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Given a list of instances, say clients I'm trying to pluck an item from the list based on the value of a single instance variable screenName. I know I can do this:

for client in clients:
  if client.screenName = search:
    return client

But is there a nicer way of doing this without the loop?

Thanks for your help :)

share|improve this question
I suppose you mean client.screen == search – Charles Brunet Apr 13 '11 at 20:32
up vote 6 down vote accepted

You can use filter

    filter(lambda client: client.screenName == search, clients)[0]
except IndexError:
    # handle error. May be use a default value
share|improve this answer
Won't this raise IndexError if no client in clients has screenName == search ? ... – neurino Apr 13 '11 at 20:44
@neurino I kind of assumed that the exception would be handled. But added the try-except block for sake of completeness. – Praveen Gollakota Apr 13 '11 at 20:58
I'd simply remove the [0] and return a list of results. After all there could be more than one match, then if only the first is needed... – neurino Apr 13 '11 at 21:06

I would use list comprehensions. Suppose this is your Client class:

>>> class Client:
...    def __init__(self, screenName):
...        self.screenName = screenName

If I got this list of clients:

>>> l = [Client('a'), Client('b'), Client('c')]

...I can get a list containing only the clients with a given name:

>>> [e for e in l if e.screenName == 'b']
[<__main__.Client instance at 0x2e52b0>]

Now, just get the first - and assumedly only - element:

>>> [e for e in l if e.screenName == 'b'][0]
<__main__.Client instance at 0x2e52b0>
>>> c = [e for e in l if e.screenName == 'b'][0]
>>> c.screenName

This is pretty short and IMHO elegant but can be less efficient because the list comprehension will iterate over all the list. If you do want to avoid this overhead, you can get an generator instead of a new list using parenthesis instead of square brackets:

>>> g = (e for e in l if e.screenName == 'b')
>>> g
<generator object <genexpr> at 0x2e5440>
>>> g.next()
<__main__.Client instance at 0x2e52b0>

However, note that the next() method can be called just once.


share|improve this answer
Very concise and nice. I assume next() can be called multiple times if l contains multiple objects with the same screenName. – Daniel Jun 15 '15 at 7:55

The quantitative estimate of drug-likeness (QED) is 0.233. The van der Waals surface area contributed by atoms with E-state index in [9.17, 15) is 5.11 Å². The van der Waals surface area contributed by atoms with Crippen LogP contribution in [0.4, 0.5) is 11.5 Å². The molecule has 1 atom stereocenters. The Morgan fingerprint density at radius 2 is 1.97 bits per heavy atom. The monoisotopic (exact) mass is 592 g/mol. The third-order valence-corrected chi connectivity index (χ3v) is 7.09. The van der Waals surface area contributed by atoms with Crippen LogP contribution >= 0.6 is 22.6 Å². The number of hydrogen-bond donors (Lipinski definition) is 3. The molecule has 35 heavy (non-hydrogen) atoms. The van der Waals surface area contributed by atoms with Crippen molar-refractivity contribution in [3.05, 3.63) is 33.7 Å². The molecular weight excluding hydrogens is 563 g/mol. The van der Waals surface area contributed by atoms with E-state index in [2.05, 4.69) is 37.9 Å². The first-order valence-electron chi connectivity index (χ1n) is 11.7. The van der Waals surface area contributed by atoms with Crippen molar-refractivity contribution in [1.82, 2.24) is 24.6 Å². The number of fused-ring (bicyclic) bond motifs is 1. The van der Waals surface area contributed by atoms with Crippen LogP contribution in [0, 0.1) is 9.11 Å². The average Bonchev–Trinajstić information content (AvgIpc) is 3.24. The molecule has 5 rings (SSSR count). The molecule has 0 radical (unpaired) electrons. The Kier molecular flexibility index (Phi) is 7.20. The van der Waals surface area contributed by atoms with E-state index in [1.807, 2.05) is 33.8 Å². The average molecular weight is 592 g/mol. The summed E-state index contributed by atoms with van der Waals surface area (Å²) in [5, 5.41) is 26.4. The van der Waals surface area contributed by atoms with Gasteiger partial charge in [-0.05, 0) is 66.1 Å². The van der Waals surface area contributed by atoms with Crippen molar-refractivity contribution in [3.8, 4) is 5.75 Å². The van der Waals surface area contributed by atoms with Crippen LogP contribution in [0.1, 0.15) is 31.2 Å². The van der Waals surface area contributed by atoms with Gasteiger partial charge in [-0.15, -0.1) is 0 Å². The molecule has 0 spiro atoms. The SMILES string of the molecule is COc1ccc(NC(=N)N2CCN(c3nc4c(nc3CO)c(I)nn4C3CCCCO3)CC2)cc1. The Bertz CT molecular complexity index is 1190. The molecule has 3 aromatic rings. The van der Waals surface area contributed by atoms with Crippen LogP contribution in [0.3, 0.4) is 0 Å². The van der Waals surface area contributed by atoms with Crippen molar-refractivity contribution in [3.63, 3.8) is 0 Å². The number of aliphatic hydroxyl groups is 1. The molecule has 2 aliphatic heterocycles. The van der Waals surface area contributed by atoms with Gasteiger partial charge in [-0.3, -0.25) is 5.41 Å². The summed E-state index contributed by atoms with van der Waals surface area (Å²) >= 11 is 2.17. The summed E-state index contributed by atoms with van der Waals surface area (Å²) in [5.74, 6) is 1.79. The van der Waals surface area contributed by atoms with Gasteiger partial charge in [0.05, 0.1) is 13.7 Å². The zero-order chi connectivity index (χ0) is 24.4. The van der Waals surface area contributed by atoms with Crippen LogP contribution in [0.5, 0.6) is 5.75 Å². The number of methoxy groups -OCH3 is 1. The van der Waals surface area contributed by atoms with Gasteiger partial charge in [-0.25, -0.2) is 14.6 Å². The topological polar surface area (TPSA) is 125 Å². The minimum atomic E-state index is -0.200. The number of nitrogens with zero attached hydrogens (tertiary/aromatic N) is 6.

You could use a generator expression,

client=next(client for client in clients if client.screenName == search)

but not that you still looping, just in a different way.

Note: If no client satisfies the condition client.screenName == search then the above will raise a StopIteration exception. This is different than your for-loop, which falls out of the loop without returning anything.

Depending on your situation, raising an exception might be better than failing silently.

If you do not want a default value instead of a StopIteration exception, then you could use the 2-parameter version of next:

client=next(client for client in clients if client.screenName == search, 
share|improve this answer

using a dictionary for this:

assuming this :

d[screeName] = client

you can just do this:

return d[search]  
share|improve this answer

If clients is a dict then you can just use clients[search]. If the order of elements in your list is important, then you can use an OrderedDict from collections.

share|improve this answer

Best discussion of this topic is on this link

return find(lambda client: client.screenName == search, clients)

This requires you define a generic find function which would work for all types of lists like thus:

def find(f, seq):
  """Return first item in sequence where f(item) == True."""
  for item in seq:
    if f(item): 
      return item
share|improve this answer
I think you mean s/find/filter/? – Will McCutchen Apr 13 '11 at 20:40
no i meant what i wrote, dont get the downvote. See here: tomayko.com/writings/cleanest-python-find-in-list-function – Yasser Apr 13 '11 at 20:44
well you should define 'find' in your answer..however.. – Ant Apr 13 '11 at 20:51

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